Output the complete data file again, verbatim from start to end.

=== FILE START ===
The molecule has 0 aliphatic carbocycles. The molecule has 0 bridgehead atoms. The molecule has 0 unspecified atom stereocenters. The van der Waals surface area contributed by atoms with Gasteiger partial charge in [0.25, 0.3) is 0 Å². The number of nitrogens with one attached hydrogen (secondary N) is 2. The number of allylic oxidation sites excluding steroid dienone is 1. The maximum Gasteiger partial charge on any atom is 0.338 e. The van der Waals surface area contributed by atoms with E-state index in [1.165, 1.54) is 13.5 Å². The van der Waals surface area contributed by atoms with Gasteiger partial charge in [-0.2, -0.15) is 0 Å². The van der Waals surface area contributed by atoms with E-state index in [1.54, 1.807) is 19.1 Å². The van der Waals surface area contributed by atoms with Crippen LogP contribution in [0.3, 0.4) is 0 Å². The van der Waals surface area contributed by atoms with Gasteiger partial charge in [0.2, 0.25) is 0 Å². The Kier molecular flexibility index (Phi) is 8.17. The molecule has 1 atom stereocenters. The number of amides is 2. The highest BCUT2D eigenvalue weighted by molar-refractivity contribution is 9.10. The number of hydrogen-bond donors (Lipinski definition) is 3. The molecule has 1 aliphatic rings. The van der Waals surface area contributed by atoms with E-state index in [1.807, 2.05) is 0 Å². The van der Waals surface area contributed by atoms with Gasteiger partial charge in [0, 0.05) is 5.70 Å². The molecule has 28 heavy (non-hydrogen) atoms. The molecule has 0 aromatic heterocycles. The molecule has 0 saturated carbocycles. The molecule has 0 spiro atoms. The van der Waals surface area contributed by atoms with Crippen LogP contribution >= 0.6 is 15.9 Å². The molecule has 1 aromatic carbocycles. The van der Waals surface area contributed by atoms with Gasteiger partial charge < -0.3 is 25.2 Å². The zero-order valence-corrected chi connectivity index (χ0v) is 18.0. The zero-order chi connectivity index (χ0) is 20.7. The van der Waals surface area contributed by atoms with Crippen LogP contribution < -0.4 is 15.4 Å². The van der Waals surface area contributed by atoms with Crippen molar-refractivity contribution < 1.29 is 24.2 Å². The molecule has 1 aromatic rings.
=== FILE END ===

The molecule has 0 aliphatic carbocycles. The molecule has 0 bridgehead atoms. The molecule has 0 unspecified atom stereocenters. The van der Waals surface area contributed by atoms with Gasteiger partial charge in [0.25, 0.3) is 0 Å². The number of nitrogens with one attached hydrogen (secondary N) is 2. The number of allylic oxidation sites excluding steroid dienone is 1. The maximum Gasteiger partial charge on any atom is 0.338 e. The van der Waals surface area contributed by atoms with E-state index in [1.165, 1.54) is 13.5 Å². The van der Waals surface area contributed by atoms with Gasteiger partial charge in [-0.2, -0.15) is 0 Å². The van der Waals surface area contributed by atoms with E-state index in [1.54, 1.807) is 19.1 Å². The van der Waals surface area contributed by atoms with Crippen LogP contribution in [0.3, 0.4) is 0 Å². The van der Waals surface area contributed by atoms with Gasteiger partial charge in [0.2, 0.25) is 0 Å². The Kier molecular flexibility index (Phi) is 8.17. The molecule has 1 atom stereocenters. The number of amides is 2. The highest BCUT2D eigenvalue weighted by molar-refractivity contribution is 9.10. The number of hydrogen-bond donors (Lipinski definition) is 3. The molecule has 1 aliphatic rings. The van der Waals surface area contributed by atoms with E-state index in [1.807, 2.05) is 0 Å². The van der Waals surface area contributed by atoms with Gasteiger partial charge in [0, 0.05) is 5.70 Å². The molecule has 28 heavy (non-hydrogen) atoms. The molecule has 0 aromatic heterocycles. The molecule has 0 saturated carbocycles. The molecule has 0 spiro atoms. The van der Waals surface area contributed by atoms with Crippen LogP contribution >= 0.6 is 15.9 Å². The molecule has 1 aromatic carbocycles. The van der Waals surface area contributed by atoms with Gasteiger partial charge < -0.3 is 25.2 Å². The zero-order valence-corrected chi connectivity index (χ0v) is 18.0. The zero-order chi connectivity index (χ0) is 20.7. The van der Waals surface area contributed by atoms with Crippen LogP contribution < -0.4 is 15.4 Å². The van der Waals surface area contributed by atoms with Crippen molar-refractivity contribution < 1.29 is 24.2 Å². The molecule has 1 aromatic rings.